Overall, the aim of the study was to create CCUs. The researchers have identified 14.76 lakh sq kms of land, 26 per cent of which lies within protected areas. They have recommended that if conservation interventions are implemented within these CCUs — wherever logistically and socially feasible — it would result in maximum benefits to wild canids, hyenas and their habitats.
“CCUs are areas that we have demarcated across the country, based on the extent of under-represented habitats and the distribution of wild canids/hyenas, while also accounting for human population and poverty levels,” Srivathsa said.
Setting up conservation units for smaller carnivores
The researchers used literature and citizen-science surveys besides government and non-government open-source databases to map the distribution patterns of these carnivores. The idea was to identify locations where investments in wildlife conservation would lead to the highest benefits.
The study notes that CCUs could be set up via models like Village Reserves (i.e. village forests or panchayat forests), community reserves and conservation reserves, with common grazing lands etc.
“Our take is to expand such areas so that they are preserved for human-carnivore land-sharing, safeguarding them against massive infrastructure projects,” Srivathsa added.
In the study, the authors note that “Madhya Pradesh, Karnataka, Odisha and Chhattisgarh have the highest conservation potential and likelihood of success” with respect to conserving such species in view of their budgetary allocation for forests and wildlife that “is indicative of their propensity to prioritise conservation.”
Rajasthan, Gujarat, Andhra Pradesh, Maharashtra, West Bengal, Bihar, Tamil Nadu and Uttar Pradesh, too, have a high potential, they add, but the states would need to invest “higher budgetary resources” towards forests and wildlife than they do at present.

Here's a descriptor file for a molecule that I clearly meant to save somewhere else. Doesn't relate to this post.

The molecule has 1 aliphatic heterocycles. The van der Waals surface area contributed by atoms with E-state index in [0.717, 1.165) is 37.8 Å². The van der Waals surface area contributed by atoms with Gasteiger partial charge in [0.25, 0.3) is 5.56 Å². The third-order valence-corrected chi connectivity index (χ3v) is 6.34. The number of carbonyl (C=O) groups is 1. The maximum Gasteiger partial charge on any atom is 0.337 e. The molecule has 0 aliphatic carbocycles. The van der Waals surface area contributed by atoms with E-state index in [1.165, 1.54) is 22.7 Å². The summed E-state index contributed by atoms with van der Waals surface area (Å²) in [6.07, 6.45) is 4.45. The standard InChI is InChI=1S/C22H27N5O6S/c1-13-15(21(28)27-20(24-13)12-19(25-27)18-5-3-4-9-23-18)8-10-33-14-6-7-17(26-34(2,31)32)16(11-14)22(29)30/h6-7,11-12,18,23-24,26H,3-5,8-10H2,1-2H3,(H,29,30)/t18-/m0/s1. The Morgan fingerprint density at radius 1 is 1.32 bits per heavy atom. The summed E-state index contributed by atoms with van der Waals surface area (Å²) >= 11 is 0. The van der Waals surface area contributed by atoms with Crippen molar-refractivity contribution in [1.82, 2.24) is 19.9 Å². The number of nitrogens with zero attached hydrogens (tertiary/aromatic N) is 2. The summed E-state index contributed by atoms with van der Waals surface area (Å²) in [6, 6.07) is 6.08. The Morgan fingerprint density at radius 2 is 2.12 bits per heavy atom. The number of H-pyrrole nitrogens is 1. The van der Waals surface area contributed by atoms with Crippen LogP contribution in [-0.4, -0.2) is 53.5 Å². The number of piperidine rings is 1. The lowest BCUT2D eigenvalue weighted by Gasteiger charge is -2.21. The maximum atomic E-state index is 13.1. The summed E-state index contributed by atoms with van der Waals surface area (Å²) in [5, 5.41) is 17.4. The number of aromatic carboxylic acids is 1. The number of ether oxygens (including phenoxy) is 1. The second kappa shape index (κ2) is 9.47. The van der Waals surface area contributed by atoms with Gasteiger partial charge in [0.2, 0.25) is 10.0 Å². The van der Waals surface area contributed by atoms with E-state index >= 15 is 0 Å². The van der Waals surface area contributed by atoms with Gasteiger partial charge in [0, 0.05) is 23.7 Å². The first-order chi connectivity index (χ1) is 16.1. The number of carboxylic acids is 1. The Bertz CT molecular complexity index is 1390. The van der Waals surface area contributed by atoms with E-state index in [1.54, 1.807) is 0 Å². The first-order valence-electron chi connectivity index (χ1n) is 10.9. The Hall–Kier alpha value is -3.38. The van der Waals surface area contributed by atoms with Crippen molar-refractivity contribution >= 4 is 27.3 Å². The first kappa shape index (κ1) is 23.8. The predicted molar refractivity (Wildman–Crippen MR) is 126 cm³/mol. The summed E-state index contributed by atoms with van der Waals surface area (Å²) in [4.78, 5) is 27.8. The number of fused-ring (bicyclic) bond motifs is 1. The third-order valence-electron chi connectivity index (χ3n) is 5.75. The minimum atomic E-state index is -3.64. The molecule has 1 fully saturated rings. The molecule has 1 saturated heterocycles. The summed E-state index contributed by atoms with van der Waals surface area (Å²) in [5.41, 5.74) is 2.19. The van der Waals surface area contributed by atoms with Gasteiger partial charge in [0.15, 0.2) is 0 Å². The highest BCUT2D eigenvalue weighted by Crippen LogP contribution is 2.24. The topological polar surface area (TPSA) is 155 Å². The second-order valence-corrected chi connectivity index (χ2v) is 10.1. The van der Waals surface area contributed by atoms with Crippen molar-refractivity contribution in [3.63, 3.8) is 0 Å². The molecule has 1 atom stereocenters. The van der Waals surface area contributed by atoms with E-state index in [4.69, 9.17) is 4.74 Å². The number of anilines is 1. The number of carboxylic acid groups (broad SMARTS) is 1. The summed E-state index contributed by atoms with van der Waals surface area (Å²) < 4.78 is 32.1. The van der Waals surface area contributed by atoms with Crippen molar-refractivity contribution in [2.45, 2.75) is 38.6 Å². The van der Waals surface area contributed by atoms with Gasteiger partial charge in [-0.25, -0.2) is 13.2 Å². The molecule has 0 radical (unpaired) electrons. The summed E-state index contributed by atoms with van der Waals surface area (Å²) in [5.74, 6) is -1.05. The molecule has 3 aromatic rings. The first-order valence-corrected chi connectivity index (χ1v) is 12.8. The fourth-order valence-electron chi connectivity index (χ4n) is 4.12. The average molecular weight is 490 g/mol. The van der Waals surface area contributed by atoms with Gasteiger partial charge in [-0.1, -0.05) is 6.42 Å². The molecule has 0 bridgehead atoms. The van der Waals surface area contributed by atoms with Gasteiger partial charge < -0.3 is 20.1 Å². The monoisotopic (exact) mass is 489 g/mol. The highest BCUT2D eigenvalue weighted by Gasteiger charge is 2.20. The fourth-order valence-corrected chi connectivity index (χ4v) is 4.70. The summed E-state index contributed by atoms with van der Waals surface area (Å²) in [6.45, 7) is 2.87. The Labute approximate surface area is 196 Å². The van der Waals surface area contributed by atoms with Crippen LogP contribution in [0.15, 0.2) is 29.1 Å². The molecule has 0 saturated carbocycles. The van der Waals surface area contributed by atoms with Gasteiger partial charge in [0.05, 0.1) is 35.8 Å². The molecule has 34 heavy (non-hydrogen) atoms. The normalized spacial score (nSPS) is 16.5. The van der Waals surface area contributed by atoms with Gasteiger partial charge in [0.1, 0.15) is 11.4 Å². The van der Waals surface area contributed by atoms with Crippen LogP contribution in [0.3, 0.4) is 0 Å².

The need to update global conservation maps for canids
The study also calls for a need to revise India-specific international data with respect to canid habitats.
“IUCN [International Union for Conservation of Nature] maps are widely used for making a lot of global, national and regional conservation decisions,” Srivathsa said.
The IUCN is an international organisation that works towards nature conservation via research-gathering and data analysis etc.
“But the IUCN range maps are only as good as the information that is made available to the assessors,” Srivathsa added. Since wild canids and hyenas are not well-studied in India, he said, “the current maps are very inaccurate”.
The study claims wide mismatches for the species/sub-species in question. “We will now work with the IUCN Canid Specialist Group and share these new maps so that the extent and locations of their distributions are updated,” Srivathsa said.
The writer is a Bengaluru-based freelance journalist